The fragmentation of the safety rules for drones on EASA’s plate

Unmanned aircrafts are increasingly used in the civil sector, including agriculture. Due to their low-cost, lightweight drones play a pivotal role in the precision agriculture. In this context, drones can provide a high-level resolution field imagery, spatial maps of the water availability, but also data on the crop moisture levels and yield potential. In return, this data allows farmers to make better informed decisions related to irrigation, fertilization and the use of pesticides. 

For the time being, the uptake of drones in the agriculture sector is hampered by the geographic fragmentation of the safety rules for the lightweight unmanned aircrafts (<150 kg). These rules are still in the competence of the EU Member States, which regulate them differently.

To circumvent the current situation, the European Aviation Safety Agency (EASA) has been tasked with drafting a proposal of the regulation establishing a harmonized framework for the safe use of drones in Europe. The draft proposal, Notice of Proposed Amendment, will feed into the revised version of the Regulation (EC) No 216/2008 on the common rules of the civil aviation.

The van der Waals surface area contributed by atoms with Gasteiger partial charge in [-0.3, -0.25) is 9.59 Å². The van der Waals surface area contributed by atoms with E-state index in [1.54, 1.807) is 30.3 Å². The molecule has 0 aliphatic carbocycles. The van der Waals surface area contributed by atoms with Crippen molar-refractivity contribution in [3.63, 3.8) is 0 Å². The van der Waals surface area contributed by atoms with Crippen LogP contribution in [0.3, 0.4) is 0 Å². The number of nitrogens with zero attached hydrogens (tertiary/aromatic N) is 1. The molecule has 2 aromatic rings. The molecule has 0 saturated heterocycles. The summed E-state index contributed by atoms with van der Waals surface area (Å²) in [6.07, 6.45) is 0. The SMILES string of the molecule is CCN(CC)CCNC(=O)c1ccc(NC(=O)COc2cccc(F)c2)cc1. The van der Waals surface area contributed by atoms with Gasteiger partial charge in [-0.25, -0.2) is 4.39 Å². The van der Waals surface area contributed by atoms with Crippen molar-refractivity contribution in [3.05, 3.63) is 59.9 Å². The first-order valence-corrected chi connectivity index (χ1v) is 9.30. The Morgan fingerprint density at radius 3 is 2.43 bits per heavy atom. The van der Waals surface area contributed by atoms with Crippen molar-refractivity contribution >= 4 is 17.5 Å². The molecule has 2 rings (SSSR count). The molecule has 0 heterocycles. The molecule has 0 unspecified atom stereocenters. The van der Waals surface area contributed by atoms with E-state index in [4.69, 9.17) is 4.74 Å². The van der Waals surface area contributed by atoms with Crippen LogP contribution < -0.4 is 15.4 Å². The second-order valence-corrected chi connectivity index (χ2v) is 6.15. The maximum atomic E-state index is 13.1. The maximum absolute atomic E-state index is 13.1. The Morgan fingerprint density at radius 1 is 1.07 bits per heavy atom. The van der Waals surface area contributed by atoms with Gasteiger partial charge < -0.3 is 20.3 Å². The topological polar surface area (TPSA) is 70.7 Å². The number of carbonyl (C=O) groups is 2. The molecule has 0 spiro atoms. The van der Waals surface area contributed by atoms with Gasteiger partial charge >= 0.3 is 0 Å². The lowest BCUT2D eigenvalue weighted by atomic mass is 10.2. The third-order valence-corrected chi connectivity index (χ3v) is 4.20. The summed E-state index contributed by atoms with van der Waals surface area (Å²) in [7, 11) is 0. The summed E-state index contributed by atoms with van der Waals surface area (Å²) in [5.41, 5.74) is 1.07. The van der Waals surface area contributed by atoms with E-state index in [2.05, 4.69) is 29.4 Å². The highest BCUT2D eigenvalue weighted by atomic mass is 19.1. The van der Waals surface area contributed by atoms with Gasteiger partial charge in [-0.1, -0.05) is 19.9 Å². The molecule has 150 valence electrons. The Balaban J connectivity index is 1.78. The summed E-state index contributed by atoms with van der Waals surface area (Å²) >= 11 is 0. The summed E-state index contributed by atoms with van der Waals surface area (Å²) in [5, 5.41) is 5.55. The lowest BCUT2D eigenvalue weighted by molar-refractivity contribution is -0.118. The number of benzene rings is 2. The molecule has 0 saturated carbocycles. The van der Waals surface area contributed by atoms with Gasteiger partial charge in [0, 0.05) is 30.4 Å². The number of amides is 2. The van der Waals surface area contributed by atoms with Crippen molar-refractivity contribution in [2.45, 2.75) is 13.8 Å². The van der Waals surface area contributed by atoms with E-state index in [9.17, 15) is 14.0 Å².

Under the proposed draft, most of the drones currently used in agriculture (<25 kg) would be allowed to fly up to 120 meters. In addition, their pilots would need to complete an online tutorial and be at least 16 years old. Furthermore, the registration of the operators of the drones to the competent national authorities would be mandatory. Should the proposal be adopted in its current form, the extended harmonization would bring down the costs of the agricultural drones in Europe, while at the same time facilitating the cross-border farming.

Would you like to contribute to the drone-rich future of agriculture in Europe? All interested stakeholders are kindly invited to submit their comments to the EASA in the open public consultation by 15 September 2017. The EASA is expected to submit the final draft of the proposal to the European Commission by the end of 2017.

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